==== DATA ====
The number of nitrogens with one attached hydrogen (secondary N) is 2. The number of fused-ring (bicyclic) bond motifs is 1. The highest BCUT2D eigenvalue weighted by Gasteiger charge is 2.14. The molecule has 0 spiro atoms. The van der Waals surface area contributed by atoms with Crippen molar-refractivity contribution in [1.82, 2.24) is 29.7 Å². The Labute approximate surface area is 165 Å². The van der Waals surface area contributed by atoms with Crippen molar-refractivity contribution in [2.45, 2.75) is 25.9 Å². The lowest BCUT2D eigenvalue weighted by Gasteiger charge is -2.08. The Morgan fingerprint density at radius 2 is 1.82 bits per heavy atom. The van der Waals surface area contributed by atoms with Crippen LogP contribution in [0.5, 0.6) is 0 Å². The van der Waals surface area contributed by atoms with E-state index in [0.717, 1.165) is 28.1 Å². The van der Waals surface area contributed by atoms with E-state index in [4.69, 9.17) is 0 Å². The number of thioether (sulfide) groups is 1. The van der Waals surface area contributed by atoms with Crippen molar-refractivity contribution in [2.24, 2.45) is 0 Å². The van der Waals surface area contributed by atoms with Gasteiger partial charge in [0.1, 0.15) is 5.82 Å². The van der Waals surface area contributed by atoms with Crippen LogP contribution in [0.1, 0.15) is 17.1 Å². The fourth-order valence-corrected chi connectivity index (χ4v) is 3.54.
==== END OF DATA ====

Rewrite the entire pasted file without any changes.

The number of nitrogens with one attached hydrogen (secondary N) is 2. The number of fused-ring (bicyclic) bond motifs is 1. The highest BCUT2D eigenvalue weighted by Gasteiger charge is 2.14. The molecule has 0 spiro atoms. The van der Waals surface area contributed by atoms with Crippen molar-refractivity contribution in [1.82, 2.24) is 29.7 Å². The Labute approximate surface area is 165 Å². The van der Waals surface area contributed by atoms with Crippen molar-refractivity contribution in [2.45, 2.75) is 25.9 Å². The lowest BCUT2D eigenvalue weighted by Gasteiger charge is -2.08. The Morgan fingerprint density at radius 2 is 1.82 bits per heavy atom. The van der Waals surface area contributed by atoms with Crippen LogP contribution in [0.5, 0.6) is 0 Å². The van der Waals surface area contributed by atoms with E-state index in [0.717, 1.165) is 28.1 Å². The van der Waals surface area contributed by atoms with E-state index in [4.69, 9.17) is 0 Å². The number of thioether (sulfide) groups is 1. The van der Waals surface area contributed by atoms with Crippen molar-refractivity contribution in [2.24, 2.45) is 0 Å². The van der Waals surface area contributed by atoms with Gasteiger partial charge in [0.1, 0.15) is 5.82 Å². The van der Waals surface area contributed by atoms with Crippen LogP contribution in [0.1, 0.15) is 17.1 Å². The fourth-order valence-corrected chi connectivity index (χ4v) is 3.54.